My name is Dr Antonio Rubino and I am a consultant in anaesthesia and intensive care. I have worked at Royal Papworth Hospital NHS Foundation Trust since 2012 and began my involvement with the organ donation service in 2015 when I became clinical lead for organ donation for the hospital.
Every day in my role I am struck by the power of organ donation. Some patients on the heart or lung transplant waiting list can be relatively stable, though their only hope of long-term survival is a transplant; some patients are very unwell and these people are escalated to the urgent or occasionally super-urgent lists. This means that they are first priority should we get a suitable organ donation offer.
We have to match donors and recipients closely to ensure the best possible chance of the organ being accepted. This is called size matching and the criteria we use for this are age, gender, height and weight, as well as blood group.
It is important to say that cardiothoracic transplants are high-risk procedures - roughly eight in 10 patients are still alive one year after a lung transplant and nine in 10 for heart transplants – but, through advances in medicine, drugs and post-transplant care, the short, medium and long-term survival rates are improving all the time so that we now have many patients who are still living active, fulfilling lives 30+ years after their operation.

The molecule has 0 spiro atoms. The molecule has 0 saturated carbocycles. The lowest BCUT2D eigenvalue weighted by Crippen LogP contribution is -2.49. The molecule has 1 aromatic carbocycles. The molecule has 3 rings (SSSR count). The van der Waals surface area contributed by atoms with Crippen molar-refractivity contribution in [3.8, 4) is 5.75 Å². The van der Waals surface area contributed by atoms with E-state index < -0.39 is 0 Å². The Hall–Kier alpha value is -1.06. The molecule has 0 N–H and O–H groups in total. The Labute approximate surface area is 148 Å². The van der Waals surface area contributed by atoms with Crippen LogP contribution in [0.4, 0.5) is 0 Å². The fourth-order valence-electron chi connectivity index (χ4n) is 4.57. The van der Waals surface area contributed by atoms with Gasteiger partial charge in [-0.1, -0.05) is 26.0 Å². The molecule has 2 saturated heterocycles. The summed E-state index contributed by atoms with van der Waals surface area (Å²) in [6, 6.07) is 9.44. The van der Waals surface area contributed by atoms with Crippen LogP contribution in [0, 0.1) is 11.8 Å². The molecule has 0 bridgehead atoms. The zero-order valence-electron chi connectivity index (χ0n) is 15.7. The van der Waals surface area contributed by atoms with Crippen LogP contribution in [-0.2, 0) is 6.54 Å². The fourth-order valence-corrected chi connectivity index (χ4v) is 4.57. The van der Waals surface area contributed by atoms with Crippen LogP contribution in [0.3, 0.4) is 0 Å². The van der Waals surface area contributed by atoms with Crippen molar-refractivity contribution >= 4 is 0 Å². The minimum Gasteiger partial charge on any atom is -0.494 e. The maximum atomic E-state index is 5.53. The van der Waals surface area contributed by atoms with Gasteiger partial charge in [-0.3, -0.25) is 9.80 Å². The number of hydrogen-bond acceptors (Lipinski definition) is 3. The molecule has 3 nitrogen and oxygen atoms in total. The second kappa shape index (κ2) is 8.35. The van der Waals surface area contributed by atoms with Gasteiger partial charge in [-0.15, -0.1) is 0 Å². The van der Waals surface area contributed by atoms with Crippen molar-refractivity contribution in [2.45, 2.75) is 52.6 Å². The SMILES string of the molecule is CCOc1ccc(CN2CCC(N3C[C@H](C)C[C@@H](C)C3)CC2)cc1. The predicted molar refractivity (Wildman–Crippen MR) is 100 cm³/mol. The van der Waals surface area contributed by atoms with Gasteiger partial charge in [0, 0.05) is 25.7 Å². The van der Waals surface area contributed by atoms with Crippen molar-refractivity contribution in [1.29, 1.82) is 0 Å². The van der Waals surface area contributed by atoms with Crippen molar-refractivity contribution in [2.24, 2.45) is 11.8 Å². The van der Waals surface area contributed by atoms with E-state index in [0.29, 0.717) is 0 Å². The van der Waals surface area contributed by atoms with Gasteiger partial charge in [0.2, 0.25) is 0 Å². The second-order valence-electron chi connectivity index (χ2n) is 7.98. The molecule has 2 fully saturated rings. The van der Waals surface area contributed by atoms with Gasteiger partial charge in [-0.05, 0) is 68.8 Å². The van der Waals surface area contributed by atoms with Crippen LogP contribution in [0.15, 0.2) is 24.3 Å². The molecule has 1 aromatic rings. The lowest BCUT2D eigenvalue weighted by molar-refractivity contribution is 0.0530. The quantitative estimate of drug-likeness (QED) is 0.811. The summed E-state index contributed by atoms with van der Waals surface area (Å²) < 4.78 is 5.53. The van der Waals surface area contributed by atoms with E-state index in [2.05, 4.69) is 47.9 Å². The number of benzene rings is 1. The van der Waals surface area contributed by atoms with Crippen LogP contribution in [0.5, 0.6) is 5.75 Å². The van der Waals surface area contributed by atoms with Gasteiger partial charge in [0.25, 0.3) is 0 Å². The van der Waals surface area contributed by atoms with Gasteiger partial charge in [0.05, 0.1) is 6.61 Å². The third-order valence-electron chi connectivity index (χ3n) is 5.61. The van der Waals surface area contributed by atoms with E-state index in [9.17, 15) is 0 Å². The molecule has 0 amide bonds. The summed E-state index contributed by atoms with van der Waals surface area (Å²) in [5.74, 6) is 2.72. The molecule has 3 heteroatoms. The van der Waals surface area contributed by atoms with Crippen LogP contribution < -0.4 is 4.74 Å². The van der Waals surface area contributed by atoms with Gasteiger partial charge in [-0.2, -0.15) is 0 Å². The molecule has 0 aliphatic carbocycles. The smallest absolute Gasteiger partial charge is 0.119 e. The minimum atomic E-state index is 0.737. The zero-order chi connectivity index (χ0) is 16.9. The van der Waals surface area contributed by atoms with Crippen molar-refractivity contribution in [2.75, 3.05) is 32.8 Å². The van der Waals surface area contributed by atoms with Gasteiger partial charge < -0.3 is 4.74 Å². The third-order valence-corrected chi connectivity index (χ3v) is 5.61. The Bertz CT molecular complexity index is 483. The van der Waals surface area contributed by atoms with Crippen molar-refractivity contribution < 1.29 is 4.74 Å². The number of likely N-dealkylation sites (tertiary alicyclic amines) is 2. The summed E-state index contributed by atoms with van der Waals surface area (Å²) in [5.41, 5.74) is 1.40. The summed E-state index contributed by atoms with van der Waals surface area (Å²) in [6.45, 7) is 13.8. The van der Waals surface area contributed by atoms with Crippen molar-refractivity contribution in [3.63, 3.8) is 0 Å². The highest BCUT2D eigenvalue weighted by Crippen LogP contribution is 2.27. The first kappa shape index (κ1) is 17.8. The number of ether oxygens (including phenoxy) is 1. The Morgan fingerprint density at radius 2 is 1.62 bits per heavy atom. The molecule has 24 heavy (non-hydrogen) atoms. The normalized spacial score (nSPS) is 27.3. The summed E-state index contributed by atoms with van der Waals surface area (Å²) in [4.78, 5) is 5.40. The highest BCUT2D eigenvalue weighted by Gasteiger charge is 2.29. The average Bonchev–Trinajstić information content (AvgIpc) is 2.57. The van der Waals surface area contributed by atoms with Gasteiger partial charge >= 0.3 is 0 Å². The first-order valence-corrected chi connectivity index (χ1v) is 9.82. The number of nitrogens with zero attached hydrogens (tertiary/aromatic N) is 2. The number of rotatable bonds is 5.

This is only possible because someone has decided to become an organ donor and shared their wishes with their loved ones, so that their decision can be respected should the worst happen.
However, every day in the UK three people die while waiting for a transplant because there are more people on waiting lists than there are donated organs. Around 500,000 people die every year in the UK, but only around 1 in 100 of them die in circumstances – either in a hospital intensive care unit or accident and emergency department - where they are able to donate their organs.
This means that every potential donor is precious. Transplantation changes lives. We see people go from the sickest of the sick to healthy within a few months and it is a real tribute to the donor and their family for the wonderful gift of donation.
There are three stages to every heart, lung, or heart-lung transplant, which come from deceased donors. The process below describes donation after brain-stem death, as opposed to donation after circulatory death.
Donation: People have to die in a certain way to become a potential donor, mostly in an intensive care unit or accident and emergency department. Once brain-stem death has been confirmed and a potential donor identified, the family will always be approached and involved before organ donation goes ahead. A family can override the person’s decision if they aren’t sure what their loved one wanted, which is why it’s really important to have a conversation and leave your family certain if you want to become a donor when you die, even with the law change to presumed consent.
This sensitive stage is overseen by highly-trained, specialist organ donation teams.
Retrieval: The retrieval team is mobilised, the donor transferred to theatre and surgery starts. Organs are assessed to deem whether they are suitable or not for transplantation and, at an agreed time, the blood supply to the organs is stopped and the organs retrieved.